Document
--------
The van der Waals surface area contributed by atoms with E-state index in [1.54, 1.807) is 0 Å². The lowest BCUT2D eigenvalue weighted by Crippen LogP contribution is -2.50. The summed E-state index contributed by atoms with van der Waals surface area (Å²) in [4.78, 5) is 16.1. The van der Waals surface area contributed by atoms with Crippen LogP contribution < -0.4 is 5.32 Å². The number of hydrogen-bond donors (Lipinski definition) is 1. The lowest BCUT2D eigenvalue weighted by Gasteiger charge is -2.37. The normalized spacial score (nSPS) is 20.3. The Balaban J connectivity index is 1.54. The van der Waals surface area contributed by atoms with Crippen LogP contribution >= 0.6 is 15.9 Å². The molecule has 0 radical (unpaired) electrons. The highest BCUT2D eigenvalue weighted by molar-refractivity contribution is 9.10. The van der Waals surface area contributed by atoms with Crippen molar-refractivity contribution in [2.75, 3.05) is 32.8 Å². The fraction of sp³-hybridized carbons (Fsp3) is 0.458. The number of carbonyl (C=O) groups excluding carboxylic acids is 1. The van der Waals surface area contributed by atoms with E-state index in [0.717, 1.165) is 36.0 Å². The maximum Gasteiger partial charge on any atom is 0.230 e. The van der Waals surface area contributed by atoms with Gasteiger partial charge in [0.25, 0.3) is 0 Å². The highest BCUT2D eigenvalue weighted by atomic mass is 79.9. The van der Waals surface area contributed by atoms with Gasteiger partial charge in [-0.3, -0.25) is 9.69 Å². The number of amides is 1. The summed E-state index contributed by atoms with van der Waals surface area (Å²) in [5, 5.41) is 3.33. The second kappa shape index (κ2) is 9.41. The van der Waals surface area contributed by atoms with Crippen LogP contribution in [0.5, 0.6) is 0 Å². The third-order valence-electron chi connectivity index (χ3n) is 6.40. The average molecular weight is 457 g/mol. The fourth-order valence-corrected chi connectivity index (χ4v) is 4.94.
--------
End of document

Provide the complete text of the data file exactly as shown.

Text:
The van der Waals surface area contributed by atoms with E-state index in [1.54, 1.807) is 0 Å². The lowest BCUT2D eigenvalue weighted by Crippen LogP contribution is -2.50. The summed E-state index contributed by atoms with van der Waals surface area (Å²) in [4.78, 5) is 16.1. The van der Waals surface area contributed by atoms with Crippen LogP contribution < -0.4 is 5.32 Å². The number of hydrogen-bond donors (Lipinski definition) is 1. The lowest BCUT2D eigenvalue weighted by Gasteiger charge is -2.37. The normalized spacial score (nSPS) is 20.3. The Balaban J connectivity index is 1.54. The van der Waals surface area contributed by atoms with Crippen LogP contribution >= 0.6 is 15.9 Å². The molecule has 0 radical (unpaired) electrons. The highest BCUT2D eigenvalue weighted by molar-refractivity contribution is 9.10. The van der Waals surface area contributed by atoms with Crippen molar-refractivity contribution in [2.75, 3.05) is 32.8 Å². The fraction of sp³-hybridized carbons (Fsp3) is 0.458. The number of carbonyl (C=O) groups excluding carboxylic acids is 1. The van der Waals surface area contributed by atoms with E-state index in [0.717, 1.165) is 36.0 Å². The maximum Gasteiger partial charge on any atom is 0.230 e. The van der Waals surface area contributed by atoms with Gasteiger partial charge in [0.25, 0.3) is 0 Å². The highest BCUT2D eigenvalue weighted by atomic mass is 79.9. The van der Waals surface area contributed by atoms with Gasteiger partial charge in [-0.3, -0.25) is 9.69 Å². The number of amides is 1. The summed E-state index contributed by atoms with van der Waals surface area (Å²) in [5, 5.41) is 3.33. The second kappa shape index (κ2) is 9.41. The van der Waals surface area contributed by atoms with Crippen LogP contribution in [0.5, 0.6) is 0 Å². The third-order valence-electron chi connectivity index (χ3n) is 6.40. The average molecular weight is 457 g/mol. The fourth-order valence-corrected chi connectivity index (χ4v) is 4.94.